Is it really almost a quarter of a century since Martin Luther King Jr.'s Crusade for Citizenship tried to double the number of black American voters? In this summer of '82 the slain civil rights leader's father has made news in another drive to get out the black vote. He doubtless remembered what his son said in 1958: that black citizens' political apathy was ''a form of moral and political suicide'' and that one of the most decisive steps they could take was ''that short walk to the voting booth.'' This is but one of the timely reminders in a compelling new biography (to be published later this month) of the crusader for a dream of freedom who won the Nobel Prize for peace.
Today there are fewer obstacles to that short walk for black Americans, thanks to the Voting Rights Act of 1965, which was spurred by King's voting rights march in Selma, Ala. In fact, Congress has overwhelmingly passed a bill to extend the act, though the White House at first seemed reluctant to go along with it.
''Let the Trumpet Sound'' recalls just how often King had to sound the trumpet in the '50s and '60s before the federal government would take a firm stand for civil rights. He spoke to a continuing need when he said: ''The key to everything is federal commitment, full, unequivocal, and unremitting.''
King faced reluctance, not only from President Eisenhower, but from two Presidents -- Kennedy and Johnson -- who are now regarded as champions of civil rights. They warned against demonstrating and then hailed its success. Johnson went so far as to compare the march in Selma to Lexington and Concord as a turning point in ''man's unending search for freedom.'' He saw the far-reaching goal of ''not just legal equity but human equity -- not just equality as a right and a theory but equality as a fact and a result.''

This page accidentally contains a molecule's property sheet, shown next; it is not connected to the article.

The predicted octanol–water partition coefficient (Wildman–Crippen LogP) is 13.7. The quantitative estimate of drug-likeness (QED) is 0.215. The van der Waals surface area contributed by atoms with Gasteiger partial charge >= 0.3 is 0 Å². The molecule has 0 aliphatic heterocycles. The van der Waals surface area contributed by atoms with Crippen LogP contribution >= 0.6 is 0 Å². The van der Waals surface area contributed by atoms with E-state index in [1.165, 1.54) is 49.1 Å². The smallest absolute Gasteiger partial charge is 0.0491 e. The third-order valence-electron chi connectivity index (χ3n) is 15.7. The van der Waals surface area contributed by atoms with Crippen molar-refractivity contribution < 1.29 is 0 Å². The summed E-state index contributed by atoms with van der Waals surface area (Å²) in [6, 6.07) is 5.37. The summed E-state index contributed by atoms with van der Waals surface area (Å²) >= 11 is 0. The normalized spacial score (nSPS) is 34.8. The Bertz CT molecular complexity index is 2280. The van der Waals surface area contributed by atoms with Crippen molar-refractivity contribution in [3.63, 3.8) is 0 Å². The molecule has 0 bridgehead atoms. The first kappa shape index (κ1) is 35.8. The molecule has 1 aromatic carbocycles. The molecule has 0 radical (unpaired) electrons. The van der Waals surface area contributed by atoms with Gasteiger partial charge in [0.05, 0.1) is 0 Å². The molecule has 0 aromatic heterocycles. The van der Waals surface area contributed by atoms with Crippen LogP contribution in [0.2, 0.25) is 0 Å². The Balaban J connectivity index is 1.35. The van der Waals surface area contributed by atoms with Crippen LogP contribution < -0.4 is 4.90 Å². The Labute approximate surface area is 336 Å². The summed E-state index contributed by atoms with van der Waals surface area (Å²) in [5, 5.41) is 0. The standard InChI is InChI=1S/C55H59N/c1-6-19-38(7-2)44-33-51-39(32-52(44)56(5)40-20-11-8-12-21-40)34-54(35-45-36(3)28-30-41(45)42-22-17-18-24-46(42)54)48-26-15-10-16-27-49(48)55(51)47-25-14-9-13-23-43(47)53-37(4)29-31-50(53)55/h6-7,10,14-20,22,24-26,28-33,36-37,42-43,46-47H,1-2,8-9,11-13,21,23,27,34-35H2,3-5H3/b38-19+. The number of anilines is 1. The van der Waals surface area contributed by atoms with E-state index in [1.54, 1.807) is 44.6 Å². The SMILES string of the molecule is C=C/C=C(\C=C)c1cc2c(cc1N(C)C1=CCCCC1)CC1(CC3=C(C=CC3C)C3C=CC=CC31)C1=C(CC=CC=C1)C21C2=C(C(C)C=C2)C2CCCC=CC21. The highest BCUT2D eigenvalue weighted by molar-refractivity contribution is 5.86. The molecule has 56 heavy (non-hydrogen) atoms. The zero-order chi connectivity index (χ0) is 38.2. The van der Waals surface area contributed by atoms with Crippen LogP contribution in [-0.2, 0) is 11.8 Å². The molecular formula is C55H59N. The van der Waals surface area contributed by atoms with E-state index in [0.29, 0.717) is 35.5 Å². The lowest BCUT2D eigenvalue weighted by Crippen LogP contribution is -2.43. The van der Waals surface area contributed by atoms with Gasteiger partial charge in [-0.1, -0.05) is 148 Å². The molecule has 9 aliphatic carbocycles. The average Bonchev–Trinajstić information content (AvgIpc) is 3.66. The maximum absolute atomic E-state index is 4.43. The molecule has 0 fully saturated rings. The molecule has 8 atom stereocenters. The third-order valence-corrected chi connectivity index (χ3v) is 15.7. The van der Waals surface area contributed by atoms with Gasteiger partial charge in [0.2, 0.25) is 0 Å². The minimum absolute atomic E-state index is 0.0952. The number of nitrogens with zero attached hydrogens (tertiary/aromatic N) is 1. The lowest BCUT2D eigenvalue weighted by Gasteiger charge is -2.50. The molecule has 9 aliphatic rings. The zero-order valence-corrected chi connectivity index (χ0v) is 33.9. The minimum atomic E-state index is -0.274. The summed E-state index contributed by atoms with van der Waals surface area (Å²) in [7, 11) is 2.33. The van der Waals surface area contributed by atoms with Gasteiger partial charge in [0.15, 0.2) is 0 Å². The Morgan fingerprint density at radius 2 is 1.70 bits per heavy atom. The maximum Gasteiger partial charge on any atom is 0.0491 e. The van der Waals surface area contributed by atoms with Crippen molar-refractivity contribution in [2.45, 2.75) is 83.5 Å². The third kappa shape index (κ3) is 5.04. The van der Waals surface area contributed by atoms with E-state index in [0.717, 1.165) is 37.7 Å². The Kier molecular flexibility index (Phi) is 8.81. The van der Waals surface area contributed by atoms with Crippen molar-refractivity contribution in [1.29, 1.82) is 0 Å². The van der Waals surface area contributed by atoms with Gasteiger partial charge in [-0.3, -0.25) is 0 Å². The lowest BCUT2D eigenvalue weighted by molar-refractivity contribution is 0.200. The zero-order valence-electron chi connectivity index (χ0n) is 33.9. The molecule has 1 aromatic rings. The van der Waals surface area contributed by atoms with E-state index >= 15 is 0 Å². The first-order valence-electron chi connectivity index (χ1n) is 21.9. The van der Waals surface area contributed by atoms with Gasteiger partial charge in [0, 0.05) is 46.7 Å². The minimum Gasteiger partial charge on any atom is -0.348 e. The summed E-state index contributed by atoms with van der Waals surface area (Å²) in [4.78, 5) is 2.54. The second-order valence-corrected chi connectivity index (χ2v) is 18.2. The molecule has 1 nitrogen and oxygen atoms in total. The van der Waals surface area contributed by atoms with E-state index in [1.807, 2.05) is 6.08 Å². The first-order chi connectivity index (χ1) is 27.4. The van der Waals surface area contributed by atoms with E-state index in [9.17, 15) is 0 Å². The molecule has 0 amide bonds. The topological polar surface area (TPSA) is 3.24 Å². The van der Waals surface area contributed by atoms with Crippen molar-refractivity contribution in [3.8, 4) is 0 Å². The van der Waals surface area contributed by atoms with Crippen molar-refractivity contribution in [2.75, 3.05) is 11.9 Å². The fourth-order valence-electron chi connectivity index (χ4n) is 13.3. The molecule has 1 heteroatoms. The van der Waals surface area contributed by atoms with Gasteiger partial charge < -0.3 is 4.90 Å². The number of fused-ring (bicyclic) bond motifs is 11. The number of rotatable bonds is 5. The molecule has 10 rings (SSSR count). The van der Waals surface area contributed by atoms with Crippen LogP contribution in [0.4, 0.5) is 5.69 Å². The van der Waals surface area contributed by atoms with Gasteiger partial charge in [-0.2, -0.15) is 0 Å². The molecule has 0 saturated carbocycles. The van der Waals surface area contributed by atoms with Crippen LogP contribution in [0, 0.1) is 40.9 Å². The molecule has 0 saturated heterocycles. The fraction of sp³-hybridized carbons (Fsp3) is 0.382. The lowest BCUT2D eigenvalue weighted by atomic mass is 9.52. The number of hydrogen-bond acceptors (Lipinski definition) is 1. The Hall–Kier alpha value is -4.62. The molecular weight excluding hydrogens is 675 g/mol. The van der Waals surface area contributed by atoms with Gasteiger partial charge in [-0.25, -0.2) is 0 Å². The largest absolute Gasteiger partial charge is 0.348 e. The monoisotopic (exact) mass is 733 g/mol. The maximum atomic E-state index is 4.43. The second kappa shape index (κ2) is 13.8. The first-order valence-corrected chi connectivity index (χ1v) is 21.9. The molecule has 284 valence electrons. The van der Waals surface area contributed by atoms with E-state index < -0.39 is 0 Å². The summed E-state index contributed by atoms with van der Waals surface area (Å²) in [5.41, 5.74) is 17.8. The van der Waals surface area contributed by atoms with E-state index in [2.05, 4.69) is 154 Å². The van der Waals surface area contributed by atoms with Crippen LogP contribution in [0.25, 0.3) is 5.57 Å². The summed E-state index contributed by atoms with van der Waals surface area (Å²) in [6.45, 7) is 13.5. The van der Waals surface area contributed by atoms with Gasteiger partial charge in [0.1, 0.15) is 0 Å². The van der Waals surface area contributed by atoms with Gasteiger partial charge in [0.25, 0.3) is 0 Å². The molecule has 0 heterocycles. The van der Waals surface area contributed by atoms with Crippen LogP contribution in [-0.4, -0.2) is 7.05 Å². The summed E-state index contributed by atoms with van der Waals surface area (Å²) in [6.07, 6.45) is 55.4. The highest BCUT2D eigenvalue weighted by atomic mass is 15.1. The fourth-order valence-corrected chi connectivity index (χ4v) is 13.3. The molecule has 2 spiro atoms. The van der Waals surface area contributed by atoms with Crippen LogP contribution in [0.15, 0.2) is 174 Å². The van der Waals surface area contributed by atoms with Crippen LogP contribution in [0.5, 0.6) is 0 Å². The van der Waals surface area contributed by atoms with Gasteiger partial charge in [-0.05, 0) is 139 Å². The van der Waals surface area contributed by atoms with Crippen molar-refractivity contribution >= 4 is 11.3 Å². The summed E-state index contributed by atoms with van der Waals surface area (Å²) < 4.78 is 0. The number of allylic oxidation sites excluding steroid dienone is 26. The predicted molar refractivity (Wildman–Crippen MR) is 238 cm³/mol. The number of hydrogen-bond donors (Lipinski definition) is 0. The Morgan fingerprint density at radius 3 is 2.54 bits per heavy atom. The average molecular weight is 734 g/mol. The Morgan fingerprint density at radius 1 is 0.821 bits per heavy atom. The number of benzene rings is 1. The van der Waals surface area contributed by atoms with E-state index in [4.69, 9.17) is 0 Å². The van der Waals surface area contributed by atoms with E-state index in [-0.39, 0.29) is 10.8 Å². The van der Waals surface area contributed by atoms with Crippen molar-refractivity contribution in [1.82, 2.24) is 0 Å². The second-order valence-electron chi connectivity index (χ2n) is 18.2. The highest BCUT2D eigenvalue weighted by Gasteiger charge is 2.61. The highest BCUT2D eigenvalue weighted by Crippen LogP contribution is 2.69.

Johnson rejected King when he started criticizing the Vietnam war before it was fashionable to do so. From his platform of nonviolence King argued that it was consistent to oppose violence both at home and abroad. But King could never get his war views taken seriously -- like some members of the Johnson administration themselves, as David Halberstam notes in ''The Best and the Brightest.''
In this matter, King proved closer to the temper of the country than Johnson. The present biography challenges Americans as to how far his civil rights ideals still flourish. He showed what ''black and white together'' can accomplish when they are determined that ''we'' shall overcome.
King had to resist not only the brutality of some white authorities but the separatism of some black militants who wanted to fight violence with violence. ''Darkness cannot drive out darkness: only light can do that,'' he insisted. ''Hate cannot drive out hate: only love can do that.''
It is the achievement of Stephen Oates to trace King's religious, intellectual, and political development as a strong human narrative without the ''fictionalizing'' of dialogue and events. He does seek colorful atmospheric detail (and slips when he refers to a hot night spot in Boston's ''Negro district'' as the Totem Pole, which was the name of a cool, non-alcoholic ballroom in the suburbs). His depiction of a meeting between black leaders and President Kennedy draws on Kennedy aide Arthur Schlesinger Jr.'s firsthand account, but omits Schlesinger's criticism of King.
But this 500-page (plus references) volume gives an impression of balance and authenticity befitting a professor of history (University of Massachusetts) and seasoned biographer (Lincoln, John Brown, Nat Turner). Clearly sympathetic to King, it nevertheless does not overlook mistakes, misjudgments, or personal failings of the sort sought out to discredit him by J. Edgar Hoover, who was then FBI director.
The net effect is to confirm for a new generation the extraordinary legacy of Martin Luther King as a generator of concern and action for liberty and justice. He marched for the rights of the black and the poor which are so often neglected. But the dream conveyed in this book is for the rights of all.